Then you’re probably a conservative.
But if you would slap me, then you’re probably a liberal. I think…
Nicholas Kristof has the latest science on how our political and cultural leanings are products of our neurons:
Would you be willing to slap your father in the face, with his permission, as part of a comedy skit?
And, second: Does it disgust you to touch the faucet in a public restroom?
Studies suggest that conservatives are more often distressed by actions that seem disrespectful of authority, such as slapping Dad. Liberals don’t worry as long as Dad has given permission.
Likewise, conservatives are more likely than liberals to sense contamination or perceive disgust. People who would be disgusted to find that they had accidentally sipped from an acquaintance’s drink are more likely to identify as conservatives.
Moreover, “talking it out,” like here on the blog, doesn’t help. It only reinforces our biases. Think it’s silly? Read on for what does work:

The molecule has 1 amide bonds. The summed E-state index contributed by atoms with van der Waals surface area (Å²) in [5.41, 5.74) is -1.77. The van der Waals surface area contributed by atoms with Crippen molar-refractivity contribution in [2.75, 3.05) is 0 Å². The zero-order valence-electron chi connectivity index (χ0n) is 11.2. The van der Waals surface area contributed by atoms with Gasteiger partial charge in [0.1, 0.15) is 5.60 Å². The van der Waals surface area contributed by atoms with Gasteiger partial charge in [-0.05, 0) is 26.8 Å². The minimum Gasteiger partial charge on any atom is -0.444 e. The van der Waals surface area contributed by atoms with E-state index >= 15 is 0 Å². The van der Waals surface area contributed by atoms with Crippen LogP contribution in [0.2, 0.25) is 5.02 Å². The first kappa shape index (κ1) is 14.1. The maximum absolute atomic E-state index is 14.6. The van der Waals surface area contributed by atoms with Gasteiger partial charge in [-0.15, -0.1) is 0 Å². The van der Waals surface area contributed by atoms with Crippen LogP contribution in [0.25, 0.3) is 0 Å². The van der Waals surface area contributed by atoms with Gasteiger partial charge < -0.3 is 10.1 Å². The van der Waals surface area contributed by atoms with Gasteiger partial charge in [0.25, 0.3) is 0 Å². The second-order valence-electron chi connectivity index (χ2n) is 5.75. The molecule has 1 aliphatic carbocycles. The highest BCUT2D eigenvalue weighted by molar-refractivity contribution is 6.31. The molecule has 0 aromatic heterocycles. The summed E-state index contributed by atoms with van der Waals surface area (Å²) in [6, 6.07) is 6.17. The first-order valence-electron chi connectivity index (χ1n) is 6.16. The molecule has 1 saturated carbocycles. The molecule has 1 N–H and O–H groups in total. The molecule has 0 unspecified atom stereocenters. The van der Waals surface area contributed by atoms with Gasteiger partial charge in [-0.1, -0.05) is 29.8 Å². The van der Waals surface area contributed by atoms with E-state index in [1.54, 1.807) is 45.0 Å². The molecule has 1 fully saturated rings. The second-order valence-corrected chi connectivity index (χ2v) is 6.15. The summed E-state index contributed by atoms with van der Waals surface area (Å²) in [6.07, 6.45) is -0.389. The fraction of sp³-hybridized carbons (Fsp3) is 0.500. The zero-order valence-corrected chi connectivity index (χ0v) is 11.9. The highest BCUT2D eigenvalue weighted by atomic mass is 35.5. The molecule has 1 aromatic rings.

A start is to reach out to moderates on the other side — ideally eating meals with them, for that breaks down “us vs. them” battle lines that seem embedded in us. (In ancient times we divided into tribes; today, into political parties.) The Web site www.civilpolitics.org is an attempt to build this intuitive appreciation for the other side’s morality, even if it’s not our morality.
“Minds are very hard things to open, and the best way to open the mind is through the heart,” Professor Haidt says. “Our minds were not designed by evolution to discover the truth; they were designed to play social games.”
A very religious sentiment, one might say. Go ahead, take the test here.